Exceptions: Installation of a drain or sump pump is not required in homes with slab-on-grade foundations and in areas of free-draining soils identified as Group 1 (Table R405.1, 2009 IRC) by a certified hydrologist, soil scientist, or engineer through a site visit. In EPA Radon Zone 1, if a drain tile discharges to daylight, install a check valve at the drain tile outfall (see Indoor airPLUS Construction Specification 2.1).

ENERGY STAR Certified Homes

The ENERGY STAR Certified Homes National Program Requirements addresses sump pumps in the Water Management System Builder Checklist, item 1.7, which states “Sump pump covers mechanically attached with full gasket seal or equivalent.”  See the guide Gasketed/Sealed sump Covers for more information about meeting this ENERGY STAR requirement.

2009 International Residential Code (IRC)

Chapter 30 Sanitary Drainage, Section P3007 Sumps and Ejectors

Chapter 33 Storm Drainage, Section P3303 Sumps and Pumping Systems

2012 International Residential Code (IRC)

Chapter 30 Sanitary Drainage, Section P3007 Sumps and Ejectors

Chapter 33 Storm Drainage, Section P3303 Sumps and Pumping Systems

More Info.

Access to some references may require purchase from the publisher. While we continually update our database, links may have changed since posting. Please contact our webmaster if you find broken links.

Case Studies

None Available

References and Resources*

  1. Author(s): Lstiburek
    Organization(s): BSC
    Publication Date: January, 2006
    Book presenting the best techniques for energy and resource efficient residential construction in the colder climates of North America.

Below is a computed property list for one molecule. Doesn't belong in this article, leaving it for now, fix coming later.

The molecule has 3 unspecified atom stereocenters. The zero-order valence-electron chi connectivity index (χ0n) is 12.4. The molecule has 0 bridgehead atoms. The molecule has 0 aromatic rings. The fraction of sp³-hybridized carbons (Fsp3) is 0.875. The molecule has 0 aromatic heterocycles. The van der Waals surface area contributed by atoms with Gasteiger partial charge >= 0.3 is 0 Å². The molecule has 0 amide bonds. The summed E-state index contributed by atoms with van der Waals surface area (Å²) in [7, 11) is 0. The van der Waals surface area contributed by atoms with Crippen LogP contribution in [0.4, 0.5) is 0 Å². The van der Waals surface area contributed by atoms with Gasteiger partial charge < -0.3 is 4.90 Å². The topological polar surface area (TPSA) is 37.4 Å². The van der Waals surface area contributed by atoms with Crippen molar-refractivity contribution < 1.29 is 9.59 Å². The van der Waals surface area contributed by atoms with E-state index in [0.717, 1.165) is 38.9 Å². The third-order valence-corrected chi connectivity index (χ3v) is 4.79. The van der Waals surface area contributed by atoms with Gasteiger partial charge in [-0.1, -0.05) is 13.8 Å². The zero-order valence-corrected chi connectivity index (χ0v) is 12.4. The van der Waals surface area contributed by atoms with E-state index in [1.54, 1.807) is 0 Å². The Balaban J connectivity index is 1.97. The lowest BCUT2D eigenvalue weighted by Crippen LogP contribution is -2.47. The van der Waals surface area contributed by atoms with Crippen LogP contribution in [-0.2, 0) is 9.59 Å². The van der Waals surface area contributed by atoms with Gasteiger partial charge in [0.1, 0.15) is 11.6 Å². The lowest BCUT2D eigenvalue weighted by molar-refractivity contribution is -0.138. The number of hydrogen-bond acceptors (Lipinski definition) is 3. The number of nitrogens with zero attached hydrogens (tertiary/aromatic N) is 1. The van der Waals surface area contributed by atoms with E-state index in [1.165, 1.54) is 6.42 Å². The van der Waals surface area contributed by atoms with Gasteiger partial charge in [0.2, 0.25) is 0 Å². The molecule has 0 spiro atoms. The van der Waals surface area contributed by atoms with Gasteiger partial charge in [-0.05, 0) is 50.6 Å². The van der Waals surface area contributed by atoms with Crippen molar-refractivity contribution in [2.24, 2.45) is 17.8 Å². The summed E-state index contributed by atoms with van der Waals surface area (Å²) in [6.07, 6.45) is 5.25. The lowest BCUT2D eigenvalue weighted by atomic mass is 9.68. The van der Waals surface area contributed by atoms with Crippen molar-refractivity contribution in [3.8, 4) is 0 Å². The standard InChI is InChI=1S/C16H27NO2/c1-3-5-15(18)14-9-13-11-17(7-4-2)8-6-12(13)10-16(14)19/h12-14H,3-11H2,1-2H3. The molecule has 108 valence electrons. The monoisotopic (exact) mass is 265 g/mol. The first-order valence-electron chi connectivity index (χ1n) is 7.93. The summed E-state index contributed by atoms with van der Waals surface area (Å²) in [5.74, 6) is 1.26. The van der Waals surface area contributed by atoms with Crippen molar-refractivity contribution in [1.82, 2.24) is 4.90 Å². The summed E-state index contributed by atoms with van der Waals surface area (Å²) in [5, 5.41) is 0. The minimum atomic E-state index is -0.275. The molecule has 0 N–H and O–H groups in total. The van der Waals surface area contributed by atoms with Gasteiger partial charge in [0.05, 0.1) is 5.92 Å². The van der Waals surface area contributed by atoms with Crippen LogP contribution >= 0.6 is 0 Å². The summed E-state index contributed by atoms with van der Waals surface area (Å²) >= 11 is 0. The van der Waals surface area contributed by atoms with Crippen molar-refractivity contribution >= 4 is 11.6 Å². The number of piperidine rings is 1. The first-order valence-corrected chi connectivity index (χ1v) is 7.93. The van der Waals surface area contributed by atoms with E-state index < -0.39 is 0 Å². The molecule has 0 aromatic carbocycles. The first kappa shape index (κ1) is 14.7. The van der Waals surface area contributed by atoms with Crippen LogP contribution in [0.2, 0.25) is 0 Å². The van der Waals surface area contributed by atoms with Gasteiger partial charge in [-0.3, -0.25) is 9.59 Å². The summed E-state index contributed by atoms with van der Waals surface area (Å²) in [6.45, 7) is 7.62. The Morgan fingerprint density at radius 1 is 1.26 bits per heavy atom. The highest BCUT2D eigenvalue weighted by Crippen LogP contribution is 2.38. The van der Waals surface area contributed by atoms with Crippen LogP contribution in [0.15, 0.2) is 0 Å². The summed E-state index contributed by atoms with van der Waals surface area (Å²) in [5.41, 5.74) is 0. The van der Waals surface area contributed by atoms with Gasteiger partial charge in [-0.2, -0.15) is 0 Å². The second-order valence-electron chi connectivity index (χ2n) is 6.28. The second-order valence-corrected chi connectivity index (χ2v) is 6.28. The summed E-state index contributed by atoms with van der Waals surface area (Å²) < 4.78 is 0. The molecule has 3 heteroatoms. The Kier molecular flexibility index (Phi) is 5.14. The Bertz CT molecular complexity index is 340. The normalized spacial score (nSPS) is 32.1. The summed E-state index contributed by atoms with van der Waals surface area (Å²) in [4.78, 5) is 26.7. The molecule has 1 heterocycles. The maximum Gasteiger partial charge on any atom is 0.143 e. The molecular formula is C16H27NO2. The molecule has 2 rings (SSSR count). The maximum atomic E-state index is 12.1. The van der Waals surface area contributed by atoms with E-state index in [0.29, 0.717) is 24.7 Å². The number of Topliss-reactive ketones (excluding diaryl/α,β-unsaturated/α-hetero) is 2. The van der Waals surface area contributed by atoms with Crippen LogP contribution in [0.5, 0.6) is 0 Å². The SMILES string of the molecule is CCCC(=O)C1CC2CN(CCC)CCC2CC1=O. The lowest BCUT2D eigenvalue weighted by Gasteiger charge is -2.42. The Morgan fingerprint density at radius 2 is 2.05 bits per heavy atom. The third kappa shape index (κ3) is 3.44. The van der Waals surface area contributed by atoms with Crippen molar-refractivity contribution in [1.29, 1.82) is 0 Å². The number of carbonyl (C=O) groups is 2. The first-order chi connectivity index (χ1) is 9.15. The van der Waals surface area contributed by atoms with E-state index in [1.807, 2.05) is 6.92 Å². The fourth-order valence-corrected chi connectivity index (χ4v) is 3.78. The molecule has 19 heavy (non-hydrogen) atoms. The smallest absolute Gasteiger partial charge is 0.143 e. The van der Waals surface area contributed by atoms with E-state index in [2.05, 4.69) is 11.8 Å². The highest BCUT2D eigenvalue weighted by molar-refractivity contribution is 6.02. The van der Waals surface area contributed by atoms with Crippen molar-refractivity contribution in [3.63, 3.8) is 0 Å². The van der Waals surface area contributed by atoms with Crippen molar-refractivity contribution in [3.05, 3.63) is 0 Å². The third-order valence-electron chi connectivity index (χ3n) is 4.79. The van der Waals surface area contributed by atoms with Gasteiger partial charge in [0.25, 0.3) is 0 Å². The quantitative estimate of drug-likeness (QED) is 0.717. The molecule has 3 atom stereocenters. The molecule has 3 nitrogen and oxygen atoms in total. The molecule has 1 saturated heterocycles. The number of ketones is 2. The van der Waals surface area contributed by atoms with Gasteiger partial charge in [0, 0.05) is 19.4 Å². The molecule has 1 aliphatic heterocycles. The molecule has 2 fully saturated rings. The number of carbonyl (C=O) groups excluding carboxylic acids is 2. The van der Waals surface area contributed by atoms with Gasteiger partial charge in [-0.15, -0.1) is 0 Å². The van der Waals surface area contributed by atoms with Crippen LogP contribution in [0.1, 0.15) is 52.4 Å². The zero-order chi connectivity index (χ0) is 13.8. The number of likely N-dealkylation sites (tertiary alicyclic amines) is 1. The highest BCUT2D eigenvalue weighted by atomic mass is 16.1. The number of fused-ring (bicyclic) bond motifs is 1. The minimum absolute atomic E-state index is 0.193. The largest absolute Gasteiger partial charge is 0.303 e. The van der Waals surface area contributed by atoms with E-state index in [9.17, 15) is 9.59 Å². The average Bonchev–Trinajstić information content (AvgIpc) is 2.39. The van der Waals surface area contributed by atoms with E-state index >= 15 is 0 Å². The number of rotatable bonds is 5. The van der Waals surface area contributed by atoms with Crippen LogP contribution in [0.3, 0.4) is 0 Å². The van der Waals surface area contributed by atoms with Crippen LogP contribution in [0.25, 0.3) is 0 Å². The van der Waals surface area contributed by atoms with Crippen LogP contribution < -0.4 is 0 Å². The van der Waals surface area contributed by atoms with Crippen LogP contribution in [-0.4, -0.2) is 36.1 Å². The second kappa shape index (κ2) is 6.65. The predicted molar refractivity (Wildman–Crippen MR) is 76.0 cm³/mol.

2. Author(s): EPA
    Organization(s): EPA
    Publication Date: April, 2001
    Document detailing how to build radon-resistant homes.
  3. Author(s): Ueno, Lstiburek
    Organization(s): BSC
    Publication Date: January, 2011
    Report about the fundamental concepts that must be understood at the planning or initial nspection of existing homes regarding surface and ground water management.
  4. Author(s): DOE
    Organization(s): DOE
    Publication Date: April, 2017

    Standard requirements for DOE's Zero Energy Ready Home national program certification.

  5. Author(s): EPA
    Organization(s): EPA
    Publication Date: June, 2013
    Standard document containing the rater checklists and national program requirements for ENERGY STAR Certified Homes, Version 3 (Rev. 7).
  6. Author(s): EPA
    Organization(s): EPA
    Publication Date: January, 1994
    Standard providing information on contractors who offer radon control services to homeowners.
  7. Author(s): EPA
    Organization(s): EPA
    Publication Date: October, 2015
    Website providing technical guidance to help home builders and their subcontractors, architects, and other housing professionals understand the intent and implementation of the specification requirements of the IAQ labeling program.
  8. Author(s): EPA
    Organization(s): EPA
    Publication Date: February, 2011
    Guide describing details that serve as a visual reference for each of the line items in the Water Management System Builder Checklist.

Contributors to this Guide

The following authors and organizations contributed to the content in this Guide.

Building Science Corporation, lead for the Building Science Consortium (BSC), a DOE Building America Research Team

Last Updated: 06/19/2014